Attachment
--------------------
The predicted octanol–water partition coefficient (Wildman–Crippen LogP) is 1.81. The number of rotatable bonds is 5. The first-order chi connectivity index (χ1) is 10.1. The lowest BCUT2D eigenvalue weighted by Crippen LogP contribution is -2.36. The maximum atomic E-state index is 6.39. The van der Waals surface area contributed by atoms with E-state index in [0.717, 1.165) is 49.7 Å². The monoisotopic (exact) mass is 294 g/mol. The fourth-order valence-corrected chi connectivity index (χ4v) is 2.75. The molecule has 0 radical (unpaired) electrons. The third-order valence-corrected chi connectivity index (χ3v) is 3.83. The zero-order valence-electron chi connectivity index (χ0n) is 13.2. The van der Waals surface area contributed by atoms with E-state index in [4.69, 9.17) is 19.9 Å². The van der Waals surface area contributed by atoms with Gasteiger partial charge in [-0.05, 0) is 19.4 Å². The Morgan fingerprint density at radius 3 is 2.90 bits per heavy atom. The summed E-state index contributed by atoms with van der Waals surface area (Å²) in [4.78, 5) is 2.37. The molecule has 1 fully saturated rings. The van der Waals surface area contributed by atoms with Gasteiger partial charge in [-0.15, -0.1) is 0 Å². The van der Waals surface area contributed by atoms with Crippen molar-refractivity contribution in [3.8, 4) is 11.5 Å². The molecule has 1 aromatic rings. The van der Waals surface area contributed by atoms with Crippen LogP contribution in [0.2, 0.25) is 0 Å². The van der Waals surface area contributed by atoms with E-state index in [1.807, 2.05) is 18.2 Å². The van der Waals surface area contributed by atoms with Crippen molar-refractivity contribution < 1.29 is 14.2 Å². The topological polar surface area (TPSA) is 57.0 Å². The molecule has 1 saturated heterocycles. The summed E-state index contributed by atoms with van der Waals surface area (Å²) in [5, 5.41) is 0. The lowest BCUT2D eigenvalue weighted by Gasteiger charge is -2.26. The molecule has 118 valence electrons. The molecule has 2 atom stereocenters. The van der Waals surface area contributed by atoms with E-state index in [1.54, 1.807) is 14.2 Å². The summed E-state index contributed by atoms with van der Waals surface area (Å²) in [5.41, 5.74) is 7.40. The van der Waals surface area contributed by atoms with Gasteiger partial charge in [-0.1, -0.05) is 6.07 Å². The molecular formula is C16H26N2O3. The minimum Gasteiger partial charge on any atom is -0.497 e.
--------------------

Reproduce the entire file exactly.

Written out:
The predicted octanol–water partition coefficient (Wildman–Crippen LogP) is 1.81. The number of rotatable bonds is 5. The first-order chi connectivity index (χ1) is 10.1. The lowest BCUT2D eigenvalue weighted by Crippen LogP contribution is -2.36. The maximum atomic E-state index is 6.39. The van der Waals surface area contributed by atoms with E-state index in [0.717, 1.165) is 49.7 Å². The monoisotopic (exact) mass is 294 g/mol. The fourth-order valence-corrected chi connectivity index (χ4v) is 2.75. The molecule has 0 radical (unpaired) electrons. The third-order valence-corrected chi connectivity index (χ3v) is 3.83. The zero-order valence-electron chi connectivity index (χ0n) is 13.2. The van der Waals surface area contributed by atoms with E-state index in [4.69, 9.17) is 19.9 Å². The van der Waals surface area contributed by atoms with Gasteiger partial charge in [-0.05, 0) is 19.4 Å². The Morgan fingerprint density at radius 3 is 2.90 bits per heavy atom. The summed E-state index contributed by atoms with van der Waals surface area (Å²) in [4.78, 5) is 2.37. The molecule has 1 fully saturated rings. The van der Waals surface area contributed by atoms with Gasteiger partial charge in [-0.15, -0.1) is 0 Å². The van der Waals surface area contributed by atoms with Crippen molar-refractivity contribution in [3.8, 4) is 11.5 Å². The molecule has 1 aromatic rings. The van der Waals surface area contributed by atoms with Crippen LogP contribution in [0.2, 0.25) is 0 Å². The van der Waals surface area contributed by atoms with E-state index in [1.807, 2.05) is 18.2 Å². The van der Waals surface area contributed by atoms with Crippen molar-refractivity contribution < 1.29 is 14.2 Å². The topological polar surface area (TPSA) is 57.0 Å². The molecule has 1 saturated heterocycles. The summed E-state index contributed by atoms with van der Waals surface area (Å²) in [5, 5.41) is 0. The lowest BCUT2D eigenvalue weighted by Gasteiger charge is -2.26. The molecule has 118 valence electrons. The molecule has 2 atom stereocenters. The van der Waals surface area contributed by atoms with E-state index in [1.54, 1.807) is 14.2 Å². The summed E-state index contributed by atoms with van der Waals surface area (Å²) in [5.41, 5.74) is 7.40. The van der Waals surface area contributed by atoms with Gasteiger partial charge in [-0.1, -0.05) is 6.07 Å². The molecular formula is C16H26N2O3. The minimum Gasteiger partial charge on any atom is -0.497 e.